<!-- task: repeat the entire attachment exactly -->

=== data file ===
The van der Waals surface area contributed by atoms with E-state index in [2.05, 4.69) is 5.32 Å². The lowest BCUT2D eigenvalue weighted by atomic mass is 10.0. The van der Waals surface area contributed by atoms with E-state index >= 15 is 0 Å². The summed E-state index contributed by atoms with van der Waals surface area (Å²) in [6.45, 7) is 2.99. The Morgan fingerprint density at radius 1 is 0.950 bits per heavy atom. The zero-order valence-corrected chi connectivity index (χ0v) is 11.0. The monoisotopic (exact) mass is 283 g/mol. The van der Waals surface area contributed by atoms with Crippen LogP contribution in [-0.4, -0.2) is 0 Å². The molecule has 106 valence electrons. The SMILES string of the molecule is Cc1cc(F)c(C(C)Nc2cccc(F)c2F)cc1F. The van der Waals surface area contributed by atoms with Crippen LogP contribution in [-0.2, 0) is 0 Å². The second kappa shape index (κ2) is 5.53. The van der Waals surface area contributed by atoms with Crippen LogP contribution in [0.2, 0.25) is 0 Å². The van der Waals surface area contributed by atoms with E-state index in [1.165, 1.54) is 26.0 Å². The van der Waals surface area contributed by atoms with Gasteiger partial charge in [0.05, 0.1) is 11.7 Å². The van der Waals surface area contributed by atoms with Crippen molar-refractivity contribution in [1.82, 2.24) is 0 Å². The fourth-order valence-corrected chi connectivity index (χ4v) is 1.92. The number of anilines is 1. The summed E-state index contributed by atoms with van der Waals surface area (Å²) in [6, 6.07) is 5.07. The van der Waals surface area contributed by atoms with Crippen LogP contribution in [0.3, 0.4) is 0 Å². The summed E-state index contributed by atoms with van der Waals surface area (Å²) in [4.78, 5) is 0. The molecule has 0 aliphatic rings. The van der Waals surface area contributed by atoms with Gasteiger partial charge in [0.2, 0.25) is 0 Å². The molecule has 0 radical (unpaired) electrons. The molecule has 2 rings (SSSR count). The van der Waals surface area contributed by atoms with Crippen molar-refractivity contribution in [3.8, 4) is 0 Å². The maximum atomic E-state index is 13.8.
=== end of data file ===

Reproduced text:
The van der Waals surface area contributed by atoms with E-state index in [2.05, 4.69) is 5.32 Å². The lowest BCUT2D eigenvalue weighted by atomic mass is 10.0. The van der Waals surface area contributed by atoms with E-state index >= 15 is 0 Å². The summed E-state index contributed by atoms with van der Waals surface area (Å²) in [6.45, 7) is 2.99. The Morgan fingerprint density at radius 1 is 0.950 bits per heavy atom. The zero-order valence-corrected chi connectivity index (χ0v) is 11.0. The monoisotopic (exact) mass is 283 g/mol. The van der Waals surface area contributed by atoms with Crippen LogP contribution in [-0.4, -0.2) is 0 Å². The molecule has 106 valence electrons. The SMILES string of the molecule is Cc1cc(F)c(C(C)Nc2cccc(F)c2F)cc1F. The van der Waals surface area contributed by atoms with Crippen LogP contribution in [-0.2, 0) is 0 Å². The second kappa shape index (κ2) is 5.53. The van der Waals surface area contributed by atoms with Crippen LogP contribution in [0.2, 0.25) is 0 Å². The van der Waals surface area contributed by atoms with E-state index in [1.165, 1.54) is 26.0 Å². The van der Waals surface area contributed by atoms with Gasteiger partial charge in [0.05, 0.1) is 11.7 Å². The van der Waals surface area contributed by atoms with Crippen molar-refractivity contribution in [1.82, 2.24) is 0 Å². The fourth-order valence-corrected chi connectivity index (χ4v) is 1.92. The number of anilines is 1. The summed E-state index contributed by atoms with van der Waals surface area (Å²) in [6, 6.07) is 5.07. The van der Waals surface area contributed by atoms with Crippen LogP contribution in [0.3, 0.4) is 0 Å². The summed E-state index contributed by atoms with van der Waals surface area (Å²) in [4.78, 5) is 0. The molecule has 0 aliphatic rings. The van der Waals surface area contributed by atoms with Gasteiger partial charge in [0.2, 0.25) is 0 Å². The molecule has 0 radical (unpaired) electrons. The molecule has 2 rings (SSSR count). The van der Waals surface area contributed by atoms with Crippen molar-refractivity contribution in [3.8, 4) is 0 Å². The maximum atomic E-state index is 13.8.